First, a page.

Finish: Honey and pears. Cinnamon. Alcohol sheen. Raisins. Water adds menthol and peppermint. Grassy. Light pear drops.

Conclusion: Huh, this is actual one of the rarest things I can encounter in drinking. A whisky where water did not improve it. That really is a rarity. In fact it really is fairly weak with water. Thankfully the base without water is pretty solid. A good thing or this would have been a right wash out of a whisky.

Neat it is fairly simple, but pretty joyous in what it does bring. It is honey struck layered over green fruit in the form of apples and pears. Feels wise it has a light alcohol sheen – not really a burn, more a hint of blended whisky style sheen. Now this is not a blended whisky, it is a single malt, so at the risk of sounding like a total whisky snob I can but attribute it to some young whisky having been used to make this no age statement whisky.

So anyway, to finish the notes I’ve gone and poured myself another measure – it is better this way – the original measure had been so thinned by the water that it had lost the bright flavours and become just a grassy, menthol touched thing. Not terrible, but kind of empty.

Now with a neat measure back in my hand it has a bunch of big flavours, a nicely thick feel – though with slightly young spirit style rough edges. The grassy and menthol notes still come out over time, but now just as backing notes.

Overall, better than my previous expedience with Cardhu – some simple, crowd pleasing notes, but rough edged. Not worth the RRP of 40 quid. At the significantly cheaper price I dropped on it – yeah , it is a simple fun whisky at that cost. Nowt special, terrible with water but an ok general drinking experience neat, with a few rough edges.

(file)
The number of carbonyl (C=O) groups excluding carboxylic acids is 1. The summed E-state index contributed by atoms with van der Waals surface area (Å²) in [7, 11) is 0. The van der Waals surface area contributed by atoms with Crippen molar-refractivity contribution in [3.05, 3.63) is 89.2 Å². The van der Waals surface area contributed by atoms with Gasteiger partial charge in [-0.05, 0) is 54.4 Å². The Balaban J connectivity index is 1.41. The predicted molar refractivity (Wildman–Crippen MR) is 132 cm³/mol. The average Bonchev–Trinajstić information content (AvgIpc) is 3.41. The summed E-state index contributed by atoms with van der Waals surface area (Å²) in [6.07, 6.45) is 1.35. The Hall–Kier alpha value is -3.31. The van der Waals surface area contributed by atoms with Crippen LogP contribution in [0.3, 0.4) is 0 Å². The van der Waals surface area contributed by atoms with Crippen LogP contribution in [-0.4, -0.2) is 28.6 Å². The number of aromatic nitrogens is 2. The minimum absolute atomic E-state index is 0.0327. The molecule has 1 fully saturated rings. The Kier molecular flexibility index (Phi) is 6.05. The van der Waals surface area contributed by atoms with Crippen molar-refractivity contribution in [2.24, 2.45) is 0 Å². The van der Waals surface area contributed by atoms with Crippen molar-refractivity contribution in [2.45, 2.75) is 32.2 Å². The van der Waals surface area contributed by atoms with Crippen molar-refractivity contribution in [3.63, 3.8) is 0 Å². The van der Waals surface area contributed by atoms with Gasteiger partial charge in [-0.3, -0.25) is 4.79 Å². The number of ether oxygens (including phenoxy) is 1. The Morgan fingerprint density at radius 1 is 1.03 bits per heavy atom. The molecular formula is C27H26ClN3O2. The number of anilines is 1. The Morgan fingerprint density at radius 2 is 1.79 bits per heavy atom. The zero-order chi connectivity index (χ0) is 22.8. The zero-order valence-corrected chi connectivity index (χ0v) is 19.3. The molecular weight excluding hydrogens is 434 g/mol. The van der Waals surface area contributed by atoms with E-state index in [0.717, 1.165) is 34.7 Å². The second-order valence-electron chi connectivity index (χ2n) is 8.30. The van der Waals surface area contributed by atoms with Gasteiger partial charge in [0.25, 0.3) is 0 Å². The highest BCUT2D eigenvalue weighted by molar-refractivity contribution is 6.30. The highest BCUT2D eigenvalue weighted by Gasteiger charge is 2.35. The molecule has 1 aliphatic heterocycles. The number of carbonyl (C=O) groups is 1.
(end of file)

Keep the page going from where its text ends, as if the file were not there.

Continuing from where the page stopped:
So, an ok fallback drinking whisky, but nowt special.

Background: I had tried Cardhu 12 year along while ago, and wasn’t really impressed with it – been looking for a chance to do notes on something from them recently, but was a tad nervous about investing a chunk of change into something that I may not enjoy. Thus, this no age statement which I think is one of their new core range, which was on sale cheap at Morrisons, seemed like a good chance to give them another try without breaking the bank. Being childish that I am, the fact the bottle says “The Cummings of Cardhu” in reference to its founder John Cumming, and the Cumming family who have run it since, did make me snigger. I will grow up one day. Put on a random bunch of Madness when drinking – nice light ska tunes, nowt too heavy (heavy monster sound, the nuttiest sound around..etc..etc.).